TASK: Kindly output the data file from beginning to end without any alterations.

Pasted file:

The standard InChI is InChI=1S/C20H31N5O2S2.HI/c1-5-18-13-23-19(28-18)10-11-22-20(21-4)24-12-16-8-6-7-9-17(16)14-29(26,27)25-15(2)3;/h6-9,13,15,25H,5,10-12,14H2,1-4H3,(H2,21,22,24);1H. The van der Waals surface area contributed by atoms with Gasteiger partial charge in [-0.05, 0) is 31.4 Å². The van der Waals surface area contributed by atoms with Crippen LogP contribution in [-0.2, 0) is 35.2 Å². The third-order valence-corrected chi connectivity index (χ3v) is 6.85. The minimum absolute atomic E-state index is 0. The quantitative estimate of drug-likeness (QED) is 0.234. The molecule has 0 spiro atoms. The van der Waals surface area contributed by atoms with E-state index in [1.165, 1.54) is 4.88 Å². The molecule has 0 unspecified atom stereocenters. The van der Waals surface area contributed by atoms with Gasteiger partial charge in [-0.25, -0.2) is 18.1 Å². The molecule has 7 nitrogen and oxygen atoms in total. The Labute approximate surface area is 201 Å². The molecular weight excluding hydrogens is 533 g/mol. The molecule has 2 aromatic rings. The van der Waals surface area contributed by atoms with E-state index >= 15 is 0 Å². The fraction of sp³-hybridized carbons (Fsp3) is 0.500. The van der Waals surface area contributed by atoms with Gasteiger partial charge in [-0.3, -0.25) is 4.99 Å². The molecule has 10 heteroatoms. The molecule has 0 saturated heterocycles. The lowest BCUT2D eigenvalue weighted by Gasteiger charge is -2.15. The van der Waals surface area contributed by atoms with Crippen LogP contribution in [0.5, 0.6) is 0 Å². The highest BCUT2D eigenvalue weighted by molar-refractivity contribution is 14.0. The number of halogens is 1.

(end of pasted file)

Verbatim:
The standard InChI is InChI=1S/C20H31N5O2S2.HI/c1-5-18-13-23-19(28-18)10-11-22-20(21-4)24-12-16-8-6-7-9-17(16)14-29(26,27)25-15(2)3;/h6-9,13,15,25H,5,10-12,14H2,1-4H3,(H2,21,22,24);1H. The van der Waals surface area contributed by atoms with Gasteiger partial charge in [-0.05, 0) is 31.4 Å². The van der Waals surface area contributed by atoms with Crippen LogP contribution in [-0.2, 0) is 35.2 Å². The third-order valence-corrected chi connectivity index (χ3v) is 6.85. The minimum absolute atomic E-state index is 0. The quantitative estimate of drug-likeness (QED) is 0.234. The molecule has 0 spiro atoms. The van der Waals surface area contributed by atoms with E-state index in [1.165, 1.54) is 4.88 Å². The molecule has 0 unspecified atom stereocenters. The van der Waals surface area contributed by atoms with Gasteiger partial charge in [-0.25, -0.2) is 18.1 Å². The molecule has 7 nitrogen and oxygen atoms in total. The Labute approximate surface area is 201 Å². The molecular weight excluding hydrogens is 533 g/mol. The molecule has 2 aromatic rings. The van der Waals surface area contributed by atoms with E-state index >= 15 is 0 Å². The fraction of sp³-hybridized carbons (Fsp3) is 0.500. The van der Waals surface area contributed by atoms with Gasteiger partial charge in [-0.3, -0.25) is 4.99 Å². The molecule has 10 heteroatoms. The molecule has 0 saturated heterocycles. The lowest BCUT2D eigenvalue weighted by Gasteiger charge is -2.15. The van der Waals surface area contributed by atoms with Crippen LogP contribution in [0.5, 0.6) is 0 Å². The highest BCUT2D eigenvalue weighted by molar-refractivity contribution is 14.0. The number of halogens is 1.